In my unending search for the perfect combination phone, PDA, and wireless e-mail device, I've spent some time with a new model from Palm (PALM) that's barely a phone and one from Sony Ericsson that's barely a PDA. But I came away convinced that each may have a place in a market where the range of consumer tastes and desires is so broad that no single concept can begin to satisfy everyone.
The Tungsten W from Palm Solutions is a departure for Palm in two key areas. It's the first Palm with an integrated keyboard and the company's first wireless device to use the new higher-speed wireless phone networks. Both make it much better suited for e-mail than predecessors such as the Palm i705.
The Tungsten W will be offered initially in the U.S. by AT&T Wireless (AWE) and in Canada by Rogers AT&T Wireless. The suggested retail price is $549, but carriers will probably sell it for a bit less. You'll also need a wireless voice and data plan, starting at about $50 a month.
In addition to all the familiar Palm functions, it offers Web browsing (not very useful on the small screen), access to Internet e-mail accounts, and with a $99.99-a-year service from Visto, access to corporate Microsoft Exchange or Lotus Notes mail. Unfortunately, Palm's VersaMail program suffers from poor screen design. The inbox display gives only one line of about 30 characters to each message. If you display more than one column of information, say sender and subject, there won't be enough of either to make sense. The program also makes you check manually for new mail.
These e-mail deficiencies, which could be fixed with software changes, are especially peculiar because the Tungsten W is pretty much a pure data device. It can be used as a voice phone only with a headset. That rules it out as a primary phone because unless you have the headset at the ready, there's no way to answer an incoming call. (In June, Palm will offer a $40 "flip cover" that includes a microphone and speaker, letting you use the Tungsten as a conventional phone. But it looks like a clumsy solution.)
The Sony Ericsson P800 is likely to mystify most Americans. That's because it represents the European vision of a hybrid. It's just a little wider than a standard bar-type phone with a flip-down dialpad that covers much of the 2 1/2-inch by 1 5/8-inch display when folded up. As a phone, it has a few faults, the main one being a speed-dial display that makes it difficult if you have multiple numbers, say an office and a mobile phone, for a single contact.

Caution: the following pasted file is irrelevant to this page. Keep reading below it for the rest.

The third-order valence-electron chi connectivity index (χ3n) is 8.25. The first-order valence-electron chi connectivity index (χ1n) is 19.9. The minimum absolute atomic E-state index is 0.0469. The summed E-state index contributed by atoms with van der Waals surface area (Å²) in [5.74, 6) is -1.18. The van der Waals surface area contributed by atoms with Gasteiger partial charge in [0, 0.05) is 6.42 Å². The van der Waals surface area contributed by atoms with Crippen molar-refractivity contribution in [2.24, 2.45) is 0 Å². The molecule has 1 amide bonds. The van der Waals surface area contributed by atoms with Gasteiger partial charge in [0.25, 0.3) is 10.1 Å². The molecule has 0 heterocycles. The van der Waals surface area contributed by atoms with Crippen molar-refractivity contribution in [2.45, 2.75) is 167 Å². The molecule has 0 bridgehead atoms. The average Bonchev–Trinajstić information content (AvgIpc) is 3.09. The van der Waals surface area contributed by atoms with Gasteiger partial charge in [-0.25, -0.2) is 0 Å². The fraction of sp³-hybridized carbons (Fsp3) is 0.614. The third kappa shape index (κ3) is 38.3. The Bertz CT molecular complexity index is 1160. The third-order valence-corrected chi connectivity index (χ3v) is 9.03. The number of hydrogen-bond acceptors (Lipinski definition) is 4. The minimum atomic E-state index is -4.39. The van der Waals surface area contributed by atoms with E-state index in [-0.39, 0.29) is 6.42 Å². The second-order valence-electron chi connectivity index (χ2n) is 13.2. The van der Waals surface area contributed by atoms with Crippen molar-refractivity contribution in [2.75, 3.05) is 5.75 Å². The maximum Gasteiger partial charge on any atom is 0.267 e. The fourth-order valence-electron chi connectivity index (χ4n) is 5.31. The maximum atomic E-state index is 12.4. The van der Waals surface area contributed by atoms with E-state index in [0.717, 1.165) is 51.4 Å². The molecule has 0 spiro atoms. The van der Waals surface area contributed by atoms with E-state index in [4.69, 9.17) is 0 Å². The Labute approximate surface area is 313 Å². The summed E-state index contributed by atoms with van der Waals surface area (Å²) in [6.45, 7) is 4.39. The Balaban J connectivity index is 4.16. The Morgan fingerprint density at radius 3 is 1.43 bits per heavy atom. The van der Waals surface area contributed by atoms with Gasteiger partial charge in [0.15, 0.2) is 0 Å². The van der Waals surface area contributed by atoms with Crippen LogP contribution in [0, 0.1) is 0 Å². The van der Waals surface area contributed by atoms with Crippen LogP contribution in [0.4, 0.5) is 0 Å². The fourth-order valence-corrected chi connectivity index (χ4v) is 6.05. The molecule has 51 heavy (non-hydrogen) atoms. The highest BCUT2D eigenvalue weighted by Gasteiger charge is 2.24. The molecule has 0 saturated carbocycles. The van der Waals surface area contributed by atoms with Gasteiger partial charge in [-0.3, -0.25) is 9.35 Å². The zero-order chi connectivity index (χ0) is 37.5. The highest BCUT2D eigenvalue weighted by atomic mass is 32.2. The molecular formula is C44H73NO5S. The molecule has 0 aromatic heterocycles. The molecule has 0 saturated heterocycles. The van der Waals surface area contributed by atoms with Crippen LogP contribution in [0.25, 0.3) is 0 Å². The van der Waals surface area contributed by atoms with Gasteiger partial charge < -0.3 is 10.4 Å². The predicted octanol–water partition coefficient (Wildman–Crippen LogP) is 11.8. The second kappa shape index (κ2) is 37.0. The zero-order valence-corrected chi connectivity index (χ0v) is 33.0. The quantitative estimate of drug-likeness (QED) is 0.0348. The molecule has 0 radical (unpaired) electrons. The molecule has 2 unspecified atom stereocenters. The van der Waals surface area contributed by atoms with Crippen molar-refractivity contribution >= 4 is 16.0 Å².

The P800 can synchronize calendar and contacts with Microsoft Outlook and Lotus Notes. If you have a long contact list, it can be tedious to find the one you want, although once found, it's very easy to dial the phone just by tapping the number.
E-mail is far less important in Europe than in North America. You can set the P800 up to handle mail from any standard Internet account, but with no keyboard, you must enter text by writing on the screen in Jot, a Graffiti-like simplified alphabet. The display of messages is even worse than on the Tungsten, showing just 10 characters each of the sender and the subject. On the other hand, Europeans make extensive use of short message services (which work reliably across carriers, unlike in the U.S.), and they don't mind tapping out SMS messages on a dialpad. The P800 has a built-in camera whose images can be sent using multimedia message services, which are not yet generally available in the U.S.
The P800 is built on the Symbian operating system developed by a consortium of wireless handset makers. A wave of Symbian smart phones is planned for Europe and Asia, and some will reach the U.S. on the AT&T, Cingular, and T-Mobile networks. Most will be less PDA-like than the P800, and will focus on entertainment and multimedia messaging. Microsoft (MSFT) has developed a rival smart phone but has faced major challenges in getting it to market.
Handset makers and carriers still don't know just what consumers want in an enhanced phone beyond voice and text messaging. So we can expect to see lots of wide-ranging experiments--and we'll have plenty of choices. By Stephen H. Wildstrom